By Riley Yesno
I’m scrolling through Facebook, mindlessly reviewing people’s vacation pictures and status updates when I come across a post from my grandmother. She is upset. She went to buy bread from her local food supplier and posted a picture of what was available: one loaf of white bread priced at about $16.00.
Her friends living in different communities reply to the picture with things like: “The other day it was $18.00 up here!” and, “Ever lucky, we didn’t even get any bread this time — it was all squished”.
My grandmother and her friends all live in remote reserves in Northern Ontario and with this Facebook post, they are illustrating the reality of what food insecurity looks like for a significant number of remote, rural, and northern Indigenous communities in Canada. Exorbitant prices for a limited amount of food with very little nutritional value.
Food, in northern, rural, and isolated Indigenous communities must be imported primarily by plane or cargo ship, meaning fresh food is scarce and expensive. Non-perishable, largely unhealthy food sources are the cheapest and most abundant.
According to Canadian Feed the Children, rates of food insecurity for Indigenous people range from 21 to 83 percent, compared to three to nine percent for non-Indigenous Canadians. The problem is especially severe in Nunavut where, in 2014, almost half of all households were severely food insecure. While there are a number of contributing factors to the high rate of food insecurity among Indigenous people in Canada, the remoteness and isolation of many Indigenous communities, compounded by high rates of poverty, makes access to sustainable and healthy food sources an acute problem.
Indigenous communities are being punished for their isolation in the form of hunger; an injustice which should be viewed as nothing less than a crisis. Beyond the clear moral and ethical responsibility to address the crisis, the Canadian government is obligated to eliminate food insecurity among Indigenous communities under their commitment to the 2030 Agenda for Sustainable Development.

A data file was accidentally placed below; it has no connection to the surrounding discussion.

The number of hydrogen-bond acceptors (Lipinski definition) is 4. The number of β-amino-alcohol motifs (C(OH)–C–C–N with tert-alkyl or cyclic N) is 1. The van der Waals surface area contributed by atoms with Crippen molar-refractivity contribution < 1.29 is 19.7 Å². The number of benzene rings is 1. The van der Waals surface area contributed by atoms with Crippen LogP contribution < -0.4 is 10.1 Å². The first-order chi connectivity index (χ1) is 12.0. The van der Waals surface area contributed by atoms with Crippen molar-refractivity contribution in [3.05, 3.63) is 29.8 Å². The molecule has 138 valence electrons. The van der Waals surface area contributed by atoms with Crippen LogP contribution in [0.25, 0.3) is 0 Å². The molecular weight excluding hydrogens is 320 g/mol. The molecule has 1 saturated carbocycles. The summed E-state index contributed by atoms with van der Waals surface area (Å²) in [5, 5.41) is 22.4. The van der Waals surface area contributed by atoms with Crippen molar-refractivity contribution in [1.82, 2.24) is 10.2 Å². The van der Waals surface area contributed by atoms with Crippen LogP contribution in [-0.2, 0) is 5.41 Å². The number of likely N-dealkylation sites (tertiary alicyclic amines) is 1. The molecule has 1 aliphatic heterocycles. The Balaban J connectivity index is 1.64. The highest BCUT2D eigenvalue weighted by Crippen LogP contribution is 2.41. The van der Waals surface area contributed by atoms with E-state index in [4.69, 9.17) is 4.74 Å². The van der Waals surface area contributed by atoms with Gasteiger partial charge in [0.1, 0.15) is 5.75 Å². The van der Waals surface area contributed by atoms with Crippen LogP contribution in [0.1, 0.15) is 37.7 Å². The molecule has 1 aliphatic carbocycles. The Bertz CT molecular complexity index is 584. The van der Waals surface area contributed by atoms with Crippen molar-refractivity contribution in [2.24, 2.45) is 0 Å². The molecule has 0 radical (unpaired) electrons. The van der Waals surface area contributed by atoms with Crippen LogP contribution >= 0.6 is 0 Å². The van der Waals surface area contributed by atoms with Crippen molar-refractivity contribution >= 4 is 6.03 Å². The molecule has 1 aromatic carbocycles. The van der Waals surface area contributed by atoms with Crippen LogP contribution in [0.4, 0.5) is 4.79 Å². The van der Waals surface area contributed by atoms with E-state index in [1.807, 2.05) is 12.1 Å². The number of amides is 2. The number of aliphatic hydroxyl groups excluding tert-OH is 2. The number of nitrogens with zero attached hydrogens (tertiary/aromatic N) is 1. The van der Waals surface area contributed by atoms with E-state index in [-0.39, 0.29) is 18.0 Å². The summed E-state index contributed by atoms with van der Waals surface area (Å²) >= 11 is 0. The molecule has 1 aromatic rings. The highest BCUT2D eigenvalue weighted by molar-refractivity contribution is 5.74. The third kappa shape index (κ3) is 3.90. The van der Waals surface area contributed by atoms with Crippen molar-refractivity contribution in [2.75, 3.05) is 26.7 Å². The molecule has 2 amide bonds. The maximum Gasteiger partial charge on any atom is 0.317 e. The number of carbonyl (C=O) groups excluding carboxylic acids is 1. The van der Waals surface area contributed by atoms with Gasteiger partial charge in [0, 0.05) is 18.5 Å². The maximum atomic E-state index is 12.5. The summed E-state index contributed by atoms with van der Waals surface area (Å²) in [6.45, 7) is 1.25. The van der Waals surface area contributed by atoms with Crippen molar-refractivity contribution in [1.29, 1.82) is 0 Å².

The second SDG is “Zero Hunger”. To achieve this goal, states are meant to “end hunger, achieve food security and improved nutrition, and promote sustainable agriculture”. The second SDG is one of only two (along with goal 4) which explicitly mentions Indigenous people as demographics to be considered key in the goal’s achievement.
Last year, Canada’s newly created SDG unit released their Voluntary National Review on the implementation of the 2030 Agenda SDGs to date. Despite all the mention of progress and commitment included in the review, I cannot help but notice that there is one term critically missing from Canada’s engagement with the second SDG: food sovereignty.
Food sovereignty describes the right of a group of people to healthy and culturally appropriate food, attained through self-determined and sustainable systems/methods of production. If food security looks like reliable and affordable access to healthy food, food sovereignty is the means by which Indigenous people achieve that state.
While there is no one-size-fits-all model of for Indigenous food sovereignty practices, the Indigenous Food Systems Network has identified several key principles which must guide the food sovereignty movement. Indigenous communities must recognize and uphold our sacred responsibility and relationships with the land, plants, and animals which provide us with food. Food sovereignty must be participatory and action-oriented at every level, from the individual to the regional, so practices can be passed on sustainably throughout generations. There must be freedom from dependence on grocery stores and corporate food industries.
Indigenous people need to be able to reclaim their traditional food production, distribution and consumption practices that have been lost and damaged through colonization. This is no easy task and made especially difficult as laws and policies in Canada influence hunting, fishing, farming, forestry and a host of environmental practices in the communities where food-insecure Indigenous people live. These laws and policies which are irreconcilable with Indigenous food and cultural values.
If Canada is to achieve the second SDG and ensure the same rights and access to healthy, sustainable, food sources for Indigenous people that most non-Indigenous people living in this country are ensured, investment in status-quo solutions will not suffice.
What needs to be seen is meaningful consultation that supports the self-determination of Indigenous communities; provision of pathways to the reclamation of traditional food practices for all Indigenous people; and the revision/abolition of colonial laws and policies that limit the control Indigenous people have over their lands and lives.
My hope is not that my grandmother and her friends can get food subsidies so the grocery store is more affordable, my ultimate hope is that she has access to food from the land and water, shared amongst our community, so she doesn’t have to go to the grocery store at all.
The first step is for Canada to acknowledge that a country where Indigenous people have food sovereignty, is a country far less likely to be hungry.